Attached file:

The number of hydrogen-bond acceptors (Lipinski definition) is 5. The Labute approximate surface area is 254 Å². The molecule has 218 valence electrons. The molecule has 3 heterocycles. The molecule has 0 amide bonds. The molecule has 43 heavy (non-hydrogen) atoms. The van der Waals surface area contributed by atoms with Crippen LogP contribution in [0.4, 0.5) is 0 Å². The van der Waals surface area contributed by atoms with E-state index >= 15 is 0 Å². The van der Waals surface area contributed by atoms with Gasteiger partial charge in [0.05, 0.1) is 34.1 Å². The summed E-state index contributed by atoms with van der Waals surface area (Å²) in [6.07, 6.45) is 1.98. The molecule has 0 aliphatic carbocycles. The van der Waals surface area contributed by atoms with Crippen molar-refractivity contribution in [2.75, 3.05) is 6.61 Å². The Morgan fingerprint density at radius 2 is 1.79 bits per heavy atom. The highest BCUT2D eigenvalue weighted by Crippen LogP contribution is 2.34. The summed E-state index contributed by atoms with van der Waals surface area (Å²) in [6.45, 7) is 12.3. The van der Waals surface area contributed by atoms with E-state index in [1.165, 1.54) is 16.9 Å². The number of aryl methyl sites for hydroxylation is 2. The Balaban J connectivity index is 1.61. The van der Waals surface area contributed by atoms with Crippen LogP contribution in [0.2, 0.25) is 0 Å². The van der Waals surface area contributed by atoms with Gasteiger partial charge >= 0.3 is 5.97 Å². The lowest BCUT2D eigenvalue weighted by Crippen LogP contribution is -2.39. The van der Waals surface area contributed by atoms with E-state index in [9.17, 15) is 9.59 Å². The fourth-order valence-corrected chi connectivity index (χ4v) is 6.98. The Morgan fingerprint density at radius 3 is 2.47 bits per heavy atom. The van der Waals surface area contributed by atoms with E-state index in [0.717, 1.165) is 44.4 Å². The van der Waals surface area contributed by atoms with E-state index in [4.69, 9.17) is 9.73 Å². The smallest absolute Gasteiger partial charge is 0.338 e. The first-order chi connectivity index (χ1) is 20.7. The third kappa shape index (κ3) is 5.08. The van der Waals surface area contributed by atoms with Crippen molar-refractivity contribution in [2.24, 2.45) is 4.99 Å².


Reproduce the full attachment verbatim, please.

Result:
The number of hydrogen-bond acceptors (Lipinski definition) is 5. The Labute approximate surface area is 254 Å². The molecule has 218 valence electrons. The molecule has 3 heterocycles. The molecule has 0 amide bonds. The molecule has 43 heavy (non-hydrogen) atoms. The van der Waals surface area contributed by atoms with Crippen LogP contribution in [0.4, 0.5) is 0 Å². The van der Waals surface area contributed by atoms with E-state index >= 15 is 0 Å². The van der Waals surface area contributed by atoms with Gasteiger partial charge in [0.05, 0.1) is 34.1 Å². The summed E-state index contributed by atoms with van der Waals surface area (Å²) in [6.07, 6.45) is 1.98. The molecule has 0 aliphatic carbocycles. The van der Waals surface area contributed by atoms with Crippen molar-refractivity contribution in [2.75, 3.05) is 6.61 Å². The Morgan fingerprint density at radius 2 is 1.79 bits per heavy atom. The highest BCUT2D eigenvalue weighted by Crippen LogP contribution is 2.34. The summed E-state index contributed by atoms with van der Waals surface area (Å²) in [6.45, 7) is 12.3. The van der Waals surface area contributed by atoms with E-state index in [1.165, 1.54) is 16.9 Å². The number of aryl methyl sites for hydroxylation is 2. The Balaban J connectivity index is 1.61. The van der Waals surface area contributed by atoms with Crippen LogP contribution in [0.2, 0.25) is 0 Å². The van der Waals surface area contributed by atoms with Gasteiger partial charge >= 0.3 is 5.97 Å². The lowest BCUT2D eigenvalue weighted by Crippen LogP contribution is -2.39. The van der Waals surface area contributed by atoms with E-state index in [9.17, 15) is 9.59 Å². The fourth-order valence-corrected chi connectivity index (χ4v) is 6.98. The Morgan fingerprint density at radius 3 is 2.47 bits per heavy atom. The van der Waals surface area contributed by atoms with E-state index in [0.717, 1.165) is 44.4 Å². The van der Waals surface area contributed by atoms with E-state index in [4.69, 9.17) is 9.73 Å². The smallest absolute Gasteiger partial charge is 0.338 e. The first-order chi connectivity index (χ1) is 20.7. The third kappa shape index (κ3) is 5.08. The van der Waals surface area contributed by atoms with Crippen molar-refractivity contribution in [2.24, 2.45) is 4.99 Å².